|At a glance|
|Product||QNAP Turbo NAS (TS-112P) [Website]|
|Summary||Single bay Marvell-based NAS with USB and eSATA ports.|
• USB 2.0, 3.0 & eSATA ports
• Cloud backup to Amazon S3, ElephantDrive, Symform
|Cons||• Feels underpowered
• 3.5″ drives only
Typical Price: $170 Buy From Amazon
A few weeks back, we looked at Synology’s most inexpensive NAS, the DS115j. In the closing, we promised a review of QNAP’s equivalent cheapest NAS, so here it is.
The TS-112P Turbo NAS supports the same features as its more expensive siblings (RAID support excepted, of course). It’s the least expensive option in QNAP’s entry-level Home and SOHO line, which includes the TS-112P, TS-120 (~$125) and new TS-131 (~$170). There’s also the SMB entry level single-bay TS-121 (~$215) if you want to spend a lot more.
QNAP single bay NASes
The 112P’s specs look most like the TS-120. The main difference is the 112P doesn’t have a hot-swappable drive bay and only accepts 3.5" drives. Note none of the single-bay models have HDMI ports. That’s ok, because they don’t have the processing poop to support video anyway.
Unlike the Synology DS115j that has only USB 2.0 ports, QNAP endowed the 112P with two USB 3.0 and one eSATA port to go along with the single front-mounted USB 2.0 port.
I couldn’t find any callout diagrams in the hardware documentation, so you’ll have to settle for unadorned front and rear panel views below.
QNAP TS-112P front and rear panels
Since you have to install a drive, QNAP ships the 112P without the cover screws installed. So it was easy to slide back the cover and snap the photo below. Because this is going back to Amazon when I’m done, I didn’t disassemble it any further.
QNAP DiskStation TS-112P inside
Fortunately, QNAP calls out processor, RAM and flash capacities right in the product spec. The Ethernet PHY is an educated guess, based on the TS-420’s components. The table below shows the Synology DS115j for comparison.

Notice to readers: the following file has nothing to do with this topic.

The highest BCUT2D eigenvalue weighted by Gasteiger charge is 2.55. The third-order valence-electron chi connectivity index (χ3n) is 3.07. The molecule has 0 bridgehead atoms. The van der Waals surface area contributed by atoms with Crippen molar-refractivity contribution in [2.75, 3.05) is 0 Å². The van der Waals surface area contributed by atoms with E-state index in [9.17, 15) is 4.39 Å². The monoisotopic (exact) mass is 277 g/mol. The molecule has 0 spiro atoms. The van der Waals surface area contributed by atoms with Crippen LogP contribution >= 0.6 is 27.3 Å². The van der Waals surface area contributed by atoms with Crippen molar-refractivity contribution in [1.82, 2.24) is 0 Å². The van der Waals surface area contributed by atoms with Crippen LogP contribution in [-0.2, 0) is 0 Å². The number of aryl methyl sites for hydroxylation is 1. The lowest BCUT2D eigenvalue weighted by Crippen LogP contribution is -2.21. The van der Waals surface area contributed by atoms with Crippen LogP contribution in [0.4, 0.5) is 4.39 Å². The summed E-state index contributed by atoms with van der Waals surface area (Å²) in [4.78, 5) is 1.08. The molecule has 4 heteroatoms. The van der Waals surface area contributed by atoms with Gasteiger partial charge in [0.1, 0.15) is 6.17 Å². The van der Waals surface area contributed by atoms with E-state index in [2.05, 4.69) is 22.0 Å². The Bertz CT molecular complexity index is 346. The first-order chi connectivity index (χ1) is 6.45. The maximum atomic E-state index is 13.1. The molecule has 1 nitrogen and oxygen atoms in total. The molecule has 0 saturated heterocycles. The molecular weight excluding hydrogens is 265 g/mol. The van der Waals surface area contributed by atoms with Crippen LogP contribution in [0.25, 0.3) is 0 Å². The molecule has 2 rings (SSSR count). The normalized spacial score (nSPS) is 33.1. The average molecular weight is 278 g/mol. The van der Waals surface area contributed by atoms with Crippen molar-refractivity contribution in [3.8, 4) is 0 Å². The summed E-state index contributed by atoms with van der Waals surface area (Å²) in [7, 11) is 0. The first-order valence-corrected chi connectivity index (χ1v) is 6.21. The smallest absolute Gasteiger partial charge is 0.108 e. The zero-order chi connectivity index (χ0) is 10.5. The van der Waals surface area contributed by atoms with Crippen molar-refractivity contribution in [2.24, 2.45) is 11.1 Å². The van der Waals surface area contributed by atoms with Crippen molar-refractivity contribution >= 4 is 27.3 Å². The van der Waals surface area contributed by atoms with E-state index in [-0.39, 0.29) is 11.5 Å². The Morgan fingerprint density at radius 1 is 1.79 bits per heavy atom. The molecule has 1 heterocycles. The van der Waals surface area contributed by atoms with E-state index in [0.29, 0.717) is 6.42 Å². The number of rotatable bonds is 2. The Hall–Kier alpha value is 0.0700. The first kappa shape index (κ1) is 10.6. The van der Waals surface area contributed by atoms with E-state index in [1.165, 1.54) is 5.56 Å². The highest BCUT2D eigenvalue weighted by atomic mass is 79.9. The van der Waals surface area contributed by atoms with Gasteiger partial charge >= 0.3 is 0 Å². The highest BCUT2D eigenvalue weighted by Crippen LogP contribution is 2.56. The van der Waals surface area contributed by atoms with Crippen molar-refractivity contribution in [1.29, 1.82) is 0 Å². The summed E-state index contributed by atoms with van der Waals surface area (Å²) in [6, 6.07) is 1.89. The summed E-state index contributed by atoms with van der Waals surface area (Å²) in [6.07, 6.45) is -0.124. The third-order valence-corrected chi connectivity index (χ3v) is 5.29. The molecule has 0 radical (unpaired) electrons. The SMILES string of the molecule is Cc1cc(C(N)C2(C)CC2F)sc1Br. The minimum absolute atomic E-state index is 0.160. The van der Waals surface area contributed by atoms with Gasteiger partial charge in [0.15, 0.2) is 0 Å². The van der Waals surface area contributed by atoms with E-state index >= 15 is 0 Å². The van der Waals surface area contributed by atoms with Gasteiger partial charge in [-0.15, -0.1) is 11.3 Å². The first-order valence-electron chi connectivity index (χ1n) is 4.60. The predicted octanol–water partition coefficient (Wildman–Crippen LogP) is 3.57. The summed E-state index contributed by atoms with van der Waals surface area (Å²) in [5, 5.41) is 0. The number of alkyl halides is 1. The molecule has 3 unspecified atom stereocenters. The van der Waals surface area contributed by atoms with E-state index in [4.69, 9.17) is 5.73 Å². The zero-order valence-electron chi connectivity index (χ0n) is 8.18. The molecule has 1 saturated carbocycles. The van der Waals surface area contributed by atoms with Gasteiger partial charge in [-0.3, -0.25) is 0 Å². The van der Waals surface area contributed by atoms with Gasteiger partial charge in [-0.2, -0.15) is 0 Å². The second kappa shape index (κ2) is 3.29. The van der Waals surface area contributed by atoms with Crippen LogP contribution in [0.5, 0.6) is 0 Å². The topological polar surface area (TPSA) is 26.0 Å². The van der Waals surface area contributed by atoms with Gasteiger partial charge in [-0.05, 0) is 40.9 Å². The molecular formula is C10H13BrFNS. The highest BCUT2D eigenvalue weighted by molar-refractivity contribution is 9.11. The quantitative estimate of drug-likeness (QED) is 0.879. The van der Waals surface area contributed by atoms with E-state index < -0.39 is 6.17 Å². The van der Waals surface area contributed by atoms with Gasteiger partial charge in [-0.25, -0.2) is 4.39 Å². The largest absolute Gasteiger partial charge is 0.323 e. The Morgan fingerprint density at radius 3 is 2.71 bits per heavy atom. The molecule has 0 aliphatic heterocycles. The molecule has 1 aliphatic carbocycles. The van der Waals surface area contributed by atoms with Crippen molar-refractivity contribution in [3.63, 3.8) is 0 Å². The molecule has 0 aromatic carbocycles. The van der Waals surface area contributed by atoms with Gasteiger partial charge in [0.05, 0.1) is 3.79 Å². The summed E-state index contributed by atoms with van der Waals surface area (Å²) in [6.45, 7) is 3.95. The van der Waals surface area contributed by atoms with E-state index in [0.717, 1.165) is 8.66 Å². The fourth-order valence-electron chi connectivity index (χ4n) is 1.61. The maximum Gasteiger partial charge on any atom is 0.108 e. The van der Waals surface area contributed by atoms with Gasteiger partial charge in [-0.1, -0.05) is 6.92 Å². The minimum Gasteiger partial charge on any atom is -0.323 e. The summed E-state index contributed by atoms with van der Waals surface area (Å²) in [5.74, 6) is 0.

|QNAP TS-112P||Synology DS115j|
|CPU||Marvell 88F6282 Kirkwood SoC @ 1.6 GHz||Marvell Armada 370 88F6707 @ 800 MHz|
|Ethernet||Marvell Alaska 88E1318||Marvell Alaska 88E1512 (?)|
|RAM||512 MB||256 MB|
|Flash||16 MB||8 MB|
Table 1: TS-112P component summary
I used one of our WD Red 3 TB (WD30EFRX) drives for testing, which brought total power consumption to 10 W with the drive spun up and 6 W with it spun down. The little fan didn’t have much work to do to keep things cool; noise was rated Very Low.
As noted above, the TS-112P runs QNAP’s QTS 4.1 NAS OS (4.1.2 to be specific) and supports all its features, except those precluded by its reduced hardware configuration, i.e. no RAID, no video playback via HDMI, etc.
QNAP QTS Desktop
I counted 122 apps in the 112P’s App center out of the 198 shown in the online App Center. The first 28 are shown below and the others are in the gallery you’ll find a bit further down the page.
Some of the TS-112P supported apps
While this list is impressive, keep in mind the relatively low CPU power provided by the Marvell Kirkwood class SoC. I’m sure it will cause some of these apps to absolutely crawl.
Since it’s been awhile since I reviewed single drive NASes, I had to readjust my expectations for response time when moving through the admin interface. The QTS desktop seemed to demand more from the Marvell processor than it was prepared to give.
Add in app list, page 1
Add in app list, page 2
Add in app list, page 3
Add in app list, page 4
Add in app list, page 5
Performance tests were run using our Revision 5 NAS test process on a single-drive volume with a 1 Gbps LAN connection. The firmware installed was QTS 4.1.2.
The TS-112P’s Benchmark Summary below shows an almost 2-to-1 difference between the Windows and NASPT File copy write results, while reads are about the same. I’m not sure what caused this.
Benchmark Summary comparison
I included the DS115j’s summary for easy comparison. It’s clear the Synology does better than the 112P in many benchmarks, especially when it comes to large sequential file handling, as indicated by the File Copy and HD playback benches.
Since the DS115j review, we also reviewed Seagate’s Personal Cloud. So with three single-drive NASes in the database, we now have something to rank! The NAS Ranker Performance Summary below shows #2 rankings for many of the benchmarks. Keep in mind when checking the rankings against the Benchmark Summaries above, that the Ranker treats values within 5% as equal. So some of the sub-rankings are ties, but aren’t shown as such in the summary.
QNAP TS-112P Ranker Performance Summary
So now we can answer the Synology DS115j vs. QNAP TS-112P question. If USB 3.0 and eSATA ports are important to you, you have only one choice, the TS-112P. But for overall performance, the edge goes to Synology’s DS115j. Only you can answer whether you’d rather spend the extra $10 or keep it in your pocket.